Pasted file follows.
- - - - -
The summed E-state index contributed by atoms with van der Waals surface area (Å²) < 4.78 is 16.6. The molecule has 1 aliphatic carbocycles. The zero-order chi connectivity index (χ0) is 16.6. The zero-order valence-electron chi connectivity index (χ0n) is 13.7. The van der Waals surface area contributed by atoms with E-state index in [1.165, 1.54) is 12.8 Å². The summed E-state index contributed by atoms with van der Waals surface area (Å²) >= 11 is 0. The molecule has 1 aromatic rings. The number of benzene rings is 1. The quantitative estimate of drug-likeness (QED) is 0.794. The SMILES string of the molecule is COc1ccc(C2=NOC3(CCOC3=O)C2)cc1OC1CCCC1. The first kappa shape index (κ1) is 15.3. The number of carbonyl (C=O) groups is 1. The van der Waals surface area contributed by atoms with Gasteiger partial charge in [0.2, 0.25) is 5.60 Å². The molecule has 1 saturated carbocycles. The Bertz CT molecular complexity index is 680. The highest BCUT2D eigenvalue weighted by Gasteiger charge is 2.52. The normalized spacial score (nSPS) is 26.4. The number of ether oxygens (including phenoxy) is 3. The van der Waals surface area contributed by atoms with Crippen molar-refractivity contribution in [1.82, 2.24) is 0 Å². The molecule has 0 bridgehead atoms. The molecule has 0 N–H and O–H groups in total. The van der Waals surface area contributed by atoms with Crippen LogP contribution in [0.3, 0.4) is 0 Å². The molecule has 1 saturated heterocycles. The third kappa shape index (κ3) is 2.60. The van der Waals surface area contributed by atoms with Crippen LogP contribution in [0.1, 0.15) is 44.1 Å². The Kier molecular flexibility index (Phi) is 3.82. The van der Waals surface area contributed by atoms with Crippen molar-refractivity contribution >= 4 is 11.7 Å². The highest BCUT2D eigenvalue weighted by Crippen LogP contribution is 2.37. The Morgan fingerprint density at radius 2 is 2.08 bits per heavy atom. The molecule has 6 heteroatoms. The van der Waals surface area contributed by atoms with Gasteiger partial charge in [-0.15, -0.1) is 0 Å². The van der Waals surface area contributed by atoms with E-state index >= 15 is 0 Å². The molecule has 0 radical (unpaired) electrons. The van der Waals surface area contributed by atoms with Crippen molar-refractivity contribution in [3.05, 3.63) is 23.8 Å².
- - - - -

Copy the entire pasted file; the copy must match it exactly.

The summed E-state index contributed by atoms with van der Waals surface area (Å²) < 4.78 is 16.6. The molecule has 1 aliphatic carbocycles. The zero-order chi connectivity index (χ0) is 16.6. The zero-order valence-electron chi connectivity index (χ0n) is 13.7. The van der Waals surface area contributed by atoms with E-state index in [1.165, 1.54) is 12.8 Å². The summed E-state index contributed by atoms with van der Waals surface area (Å²) >= 11 is 0. The molecule has 1 aromatic rings. The number of benzene rings is 1. The quantitative estimate of drug-likeness (QED) is 0.794. The SMILES string of the molecule is COc1ccc(C2=NOC3(CCOC3=O)C2)cc1OC1CCCC1. The first kappa shape index (κ1) is 15.3. The number of carbonyl (C=O) groups is 1. The van der Waals surface area contributed by atoms with Gasteiger partial charge in [0.2, 0.25) is 5.60 Å². The molecule has 1 saturated carbocycles. The Bertz CT molecular complexity index is 680. The highest BCUT2D eigenvalue weighted by Gasteiger charge is 2.52. The normalized spacial score (nSPS) is 26.4. The number of ether oxygens (including phenoxy) is 3. The van der Waals surface area contributed by atoms with Crippen molar-refractivity contribution in [1.82, 2.24) is 0 Å². The molecule has 0 bridgehead atoms. The molecule has 0 N–H and O–H groups in total. The van der Waals surface area contributed by atoms with Crippen LogP contribution in [0.3, 0.4) is 0 Å². The molecule has 1 saturated heterocycles. The third kappa shape index (κ3) is 2.60. The van der Waals surface area contributed by atoms with Crippen LogP contribution in [0.1, 0.15) is 44.1 Å². The Kier molecular flexibility index (Phi) is 3.82. The van der Waals surface area contributed by atoms with Crippen molar-refractivity contribution >= 4 is 11.7 Å². The highest BCUT2D eigenvalue weighted by Crippen LogP contribution is 2.37. The Morgan fingerprint density at radius 2 is 2.08 bits per heavy atom. The molecule has 6 heteroatoms. The van der Waals surface area contributed by atoms with Gasteiger partial charge in [-0.15, -0.1) is 0 Å². The van der Waals surface area contributed by atoms with E-state index >= 15 is 0 Å². The molecule has 0 radical (unpaired) electrons. The van der Waals surface area contributed by atoms with Crippen molar-refractivity contribution in [3.05, 3.63) is 23.8 Å².